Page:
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The Great Resignation & The Future Of Work: Anil Dharni Of Sense On How Employers and Employees Are Reworking Work Together

An Interview with Karen Mangia

Extended workforce — more reliance on contingent labor/temp workers to supplement and augment the workforce.

When it comes to designing the future of work, one size fits none. Discovering success isn’t about a hybrid model or offering remote work options. Individuals and organizations are looking for more freedom. The freedom to choose the work model that makes the most sense. The freedom to choose their own values. And the freedom to pursue what matters most. We reached out to successful leaders and thought leaders across all industries to glean their insights and predictions about how to create a future that works.

As a part of our interview series called “How Employers and Employees are Reworking Work Together,” we had the pleasure to interview Anil Dharni.

Anil Dharni is the CEO and co-founder of Sense. Sense empowers fast growing companies to simplify and personalize recruiting through AI-driven talent engagement. Sense has raised over $90M led by SoftBank, Accel, and Google Ventures. Before founding Sense, Anil was co-founder and COO at Funzio, which was acquired by GREE in 2012 for $210M, where Anil continued his work as COO. Prior to Funzio, Anil led Product and Design at the third largest Social Networking company, hi5. Anil has an MBA from MIT Sloan School of Engineering and a Bachelor’s degree in Aeronautical Engineering.

Thank you for making time to visit with us about the topic of our time. Can you please tell us about one or two life experiences that most shaped who you are today.

I grew up as an army kid so the only constant in my childhood was change. I believe this has served me well in my professional and personal life as I have learned to be extremely adaptable in any situation, I handle change very well.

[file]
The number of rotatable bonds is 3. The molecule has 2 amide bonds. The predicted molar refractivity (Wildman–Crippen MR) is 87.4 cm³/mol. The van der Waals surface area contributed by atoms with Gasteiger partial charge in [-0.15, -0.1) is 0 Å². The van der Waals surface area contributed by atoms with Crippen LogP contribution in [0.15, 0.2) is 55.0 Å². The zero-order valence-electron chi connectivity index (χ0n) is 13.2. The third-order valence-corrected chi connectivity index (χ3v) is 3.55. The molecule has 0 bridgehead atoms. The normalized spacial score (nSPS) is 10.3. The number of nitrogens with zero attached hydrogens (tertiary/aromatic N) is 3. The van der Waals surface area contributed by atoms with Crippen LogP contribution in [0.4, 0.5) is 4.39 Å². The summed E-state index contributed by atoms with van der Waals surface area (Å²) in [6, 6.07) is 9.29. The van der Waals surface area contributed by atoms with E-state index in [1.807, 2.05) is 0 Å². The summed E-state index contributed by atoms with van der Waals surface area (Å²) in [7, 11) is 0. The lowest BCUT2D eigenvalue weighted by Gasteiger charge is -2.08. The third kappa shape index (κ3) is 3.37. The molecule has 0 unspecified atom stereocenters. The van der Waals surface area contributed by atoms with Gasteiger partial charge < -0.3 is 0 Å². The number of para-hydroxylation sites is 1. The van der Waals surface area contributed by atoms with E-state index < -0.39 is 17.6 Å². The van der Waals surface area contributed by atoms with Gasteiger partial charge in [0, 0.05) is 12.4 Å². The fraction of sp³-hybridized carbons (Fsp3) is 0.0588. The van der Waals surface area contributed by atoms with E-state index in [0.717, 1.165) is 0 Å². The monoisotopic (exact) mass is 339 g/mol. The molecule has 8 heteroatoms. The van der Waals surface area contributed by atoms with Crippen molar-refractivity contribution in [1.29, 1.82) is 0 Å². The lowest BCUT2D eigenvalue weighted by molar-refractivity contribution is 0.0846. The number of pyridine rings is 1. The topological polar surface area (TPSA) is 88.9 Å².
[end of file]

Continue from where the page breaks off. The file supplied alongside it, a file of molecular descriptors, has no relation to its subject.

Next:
What do you predict will be the same about work, the workforce and the workplace 10–15 years from now? What do you predict will be different?

The workplace and workforce are undergoing tremendous changes as a result of the pandemic and what I believe we will see (and continue to see) in the future are the following:

  • Robots are coming, it’s inevitable.
  • Wage growth will continue in sectors that have human-facing and service-based work where relationships and human touch are important.
  • Remote and hybrid workforces are here to stay in certain vectors/industries.
  • Remote work will continue to enable companies to tap into a more diverse pool of candidates. For example, people with handicaps have seen a bump given more ADA compliant opportunities.

What advice would you offer to employers who want to future-proof their organizations?

I truly believe that investing in the company to build a strong company culture is the backbone of any great organization. A few specific areas that I feel are the most important to foster in a company culture, and what we value at Sense, are investing in career growth, having flexibility and adaptability and investing in infrastructure to support working parents — they have been the hardest hit during the pandemic.

What do you predict will be the biggest gaps between what employers are willing to offer and what employees expect as we move forward? And what strategies would you offer about how to reconcile those gaps?